The Syrian government says its military "did not and will not" use chemical weapons, denying accusations it was behind an attack on a rebel-held town in Idlib province that sparked widespread international outrage.
At least 86 people were killed and hundreds - including people foaming at the mouth - were hospitalised after Tuesday's chemical incident on the town of Khan Sheikhoun, according to the Syrian Observatory for Human Rights, a UK-based monitoring group.
The deaths, blamed by many on the government of Syrian President Bashar al-Assad, prompted the United Nations to pledge it would investigate the incident as a possible war crime.
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But Walid Muallem, Syria's foreign minister, on Thursday denied the charges, calling them an unjust campaign against Syria launched by countries known for their hostility.
"I stress to you once again: the Syrian army has not, did not, and will not use this kind of weapons - not just against our own people, but even against the terrorists that are targeting our civilians indiscriminately," he said at a press conference in Damascus.
Muallem said the Syrian army had bombed a warehouse belonging to rebels that contained chemical weapons, echoing earlier comments made by Russia, a key ally of the Assad government. The rebels deny this.
"The first air raid conducted by the Syrian army was at 1130am (0830:GMT) on that day [Tuesday] and it attacked an arms depot belonging to al-Nusra Front [al-Qaeda's former Syria affiliate] chemical weapons," he said.
Responding to calls for an international investigation, Muallem said the Syrian government needed guarantees that any fact-finding mission into Idlib's attack would be impartial and not "politicised".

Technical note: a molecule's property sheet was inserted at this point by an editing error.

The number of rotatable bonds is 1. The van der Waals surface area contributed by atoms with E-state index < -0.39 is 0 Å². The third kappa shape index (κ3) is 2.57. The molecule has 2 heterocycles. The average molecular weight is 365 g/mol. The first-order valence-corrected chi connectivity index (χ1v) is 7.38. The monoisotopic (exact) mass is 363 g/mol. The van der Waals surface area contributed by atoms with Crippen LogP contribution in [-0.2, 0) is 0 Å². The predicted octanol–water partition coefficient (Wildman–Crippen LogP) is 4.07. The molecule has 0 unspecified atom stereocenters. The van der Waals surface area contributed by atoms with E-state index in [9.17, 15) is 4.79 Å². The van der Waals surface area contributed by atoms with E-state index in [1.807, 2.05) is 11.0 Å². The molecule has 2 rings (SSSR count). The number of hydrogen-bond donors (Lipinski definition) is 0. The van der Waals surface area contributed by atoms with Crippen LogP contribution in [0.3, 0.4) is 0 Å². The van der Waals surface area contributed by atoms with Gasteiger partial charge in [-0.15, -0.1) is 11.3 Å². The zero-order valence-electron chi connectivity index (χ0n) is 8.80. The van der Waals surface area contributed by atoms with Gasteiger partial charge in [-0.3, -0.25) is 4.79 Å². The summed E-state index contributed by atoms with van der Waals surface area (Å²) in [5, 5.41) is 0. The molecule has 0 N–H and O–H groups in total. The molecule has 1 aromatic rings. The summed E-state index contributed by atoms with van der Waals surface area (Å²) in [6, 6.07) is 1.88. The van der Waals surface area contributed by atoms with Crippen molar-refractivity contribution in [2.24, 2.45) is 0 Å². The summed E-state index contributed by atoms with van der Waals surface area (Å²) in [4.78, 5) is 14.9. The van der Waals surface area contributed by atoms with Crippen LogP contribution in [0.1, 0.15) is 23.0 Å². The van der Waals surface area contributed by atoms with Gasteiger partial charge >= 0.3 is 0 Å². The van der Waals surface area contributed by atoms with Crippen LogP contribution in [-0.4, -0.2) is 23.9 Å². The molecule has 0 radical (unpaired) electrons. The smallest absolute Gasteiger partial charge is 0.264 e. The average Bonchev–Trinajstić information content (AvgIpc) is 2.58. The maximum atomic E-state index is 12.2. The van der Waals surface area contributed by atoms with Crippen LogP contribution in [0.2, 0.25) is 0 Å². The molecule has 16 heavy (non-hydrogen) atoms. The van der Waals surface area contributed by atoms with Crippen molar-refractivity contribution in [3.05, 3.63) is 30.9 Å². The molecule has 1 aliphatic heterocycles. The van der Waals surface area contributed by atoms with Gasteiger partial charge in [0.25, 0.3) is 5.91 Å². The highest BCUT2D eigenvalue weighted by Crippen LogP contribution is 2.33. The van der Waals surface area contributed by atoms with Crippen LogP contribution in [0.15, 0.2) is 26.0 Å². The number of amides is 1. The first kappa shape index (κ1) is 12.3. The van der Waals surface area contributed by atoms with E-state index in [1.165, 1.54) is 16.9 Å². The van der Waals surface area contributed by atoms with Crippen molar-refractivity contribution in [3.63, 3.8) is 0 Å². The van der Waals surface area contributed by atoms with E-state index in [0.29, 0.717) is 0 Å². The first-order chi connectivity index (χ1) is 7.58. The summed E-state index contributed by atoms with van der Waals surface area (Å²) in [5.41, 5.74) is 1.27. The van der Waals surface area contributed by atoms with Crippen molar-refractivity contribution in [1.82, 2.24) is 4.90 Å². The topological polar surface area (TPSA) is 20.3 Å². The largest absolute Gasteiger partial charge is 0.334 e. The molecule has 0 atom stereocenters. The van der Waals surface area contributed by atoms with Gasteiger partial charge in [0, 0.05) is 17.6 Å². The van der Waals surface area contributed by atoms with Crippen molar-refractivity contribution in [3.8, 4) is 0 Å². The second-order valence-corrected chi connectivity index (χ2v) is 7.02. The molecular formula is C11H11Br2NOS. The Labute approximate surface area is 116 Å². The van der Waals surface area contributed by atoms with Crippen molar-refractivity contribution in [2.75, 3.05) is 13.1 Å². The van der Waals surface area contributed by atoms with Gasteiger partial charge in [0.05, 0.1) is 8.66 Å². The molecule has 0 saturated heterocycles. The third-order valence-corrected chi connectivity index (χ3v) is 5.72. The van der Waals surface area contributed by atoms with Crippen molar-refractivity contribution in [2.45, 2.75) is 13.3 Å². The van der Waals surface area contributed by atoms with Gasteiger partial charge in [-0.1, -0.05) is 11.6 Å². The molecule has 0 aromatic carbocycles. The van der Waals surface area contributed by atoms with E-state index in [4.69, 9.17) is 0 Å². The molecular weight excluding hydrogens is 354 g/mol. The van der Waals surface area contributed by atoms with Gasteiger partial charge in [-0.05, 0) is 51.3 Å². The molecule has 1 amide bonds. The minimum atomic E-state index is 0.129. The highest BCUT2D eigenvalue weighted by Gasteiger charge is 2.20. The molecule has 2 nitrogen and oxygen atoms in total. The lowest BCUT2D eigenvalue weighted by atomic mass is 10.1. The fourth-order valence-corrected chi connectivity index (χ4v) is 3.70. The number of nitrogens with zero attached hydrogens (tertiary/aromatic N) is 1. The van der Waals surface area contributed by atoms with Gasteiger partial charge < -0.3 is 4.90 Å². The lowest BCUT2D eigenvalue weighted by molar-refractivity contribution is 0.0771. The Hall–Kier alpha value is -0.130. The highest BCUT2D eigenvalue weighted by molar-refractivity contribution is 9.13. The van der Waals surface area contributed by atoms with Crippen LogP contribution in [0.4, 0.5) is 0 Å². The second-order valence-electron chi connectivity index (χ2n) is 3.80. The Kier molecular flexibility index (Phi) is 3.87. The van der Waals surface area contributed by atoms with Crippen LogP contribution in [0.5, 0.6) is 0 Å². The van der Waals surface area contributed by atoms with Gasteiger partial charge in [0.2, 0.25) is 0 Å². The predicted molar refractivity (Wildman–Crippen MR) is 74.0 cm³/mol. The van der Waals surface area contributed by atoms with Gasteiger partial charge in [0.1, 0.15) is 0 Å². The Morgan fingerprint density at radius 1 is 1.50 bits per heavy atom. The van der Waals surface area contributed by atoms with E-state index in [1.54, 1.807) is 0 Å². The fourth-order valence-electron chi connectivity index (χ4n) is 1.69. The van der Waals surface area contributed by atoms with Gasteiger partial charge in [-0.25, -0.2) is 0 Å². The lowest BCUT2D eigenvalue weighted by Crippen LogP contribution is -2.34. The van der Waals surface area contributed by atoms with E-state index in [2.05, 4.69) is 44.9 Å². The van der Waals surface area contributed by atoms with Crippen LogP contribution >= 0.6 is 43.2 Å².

The foreign minister said Syria's experience with past missions is "not encouraging", adding that Damascus would only consider the idea of an inquiry if its concerns were addressed.
"He said that he believes that results will be changed, even if they allow full access to any international investigators," Al Jazeera's Alan Fisher, reporting from Beirut, said.
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At least 32 people were transferred across the border into Turkey for treatment, and Ankara said autopsies performed on three people who died in Turkish hospitals confirmed chemical weapons had been used.
"Autopsies were carried out on three of the bodies after they were brought from Idlib. The results of the autopsy confirms that chemical weapons were used," Bekir Bozdag, Turkey's justice minister, said on Thursday, according to state-run Anadolu news agency.
"This scientific investigation also confirms that Assad used chemical weapons," Bozdag added, without giving further details.
The World Health Organization and Doctors Without Borders (MSF) said victims showed symptoms consistent with the possible use of a nerve agent, such as sarin.
If confirmed, the suspected chemical attack would the deadliest since sarin gas killed hundreds of civilians in Ghouta near the capital, Damascus, in August 2013.
Western states said the Syrian government was responsible for the 2013 attack. Damascus blamed rebels.
Source: Al Jazeera and news agencies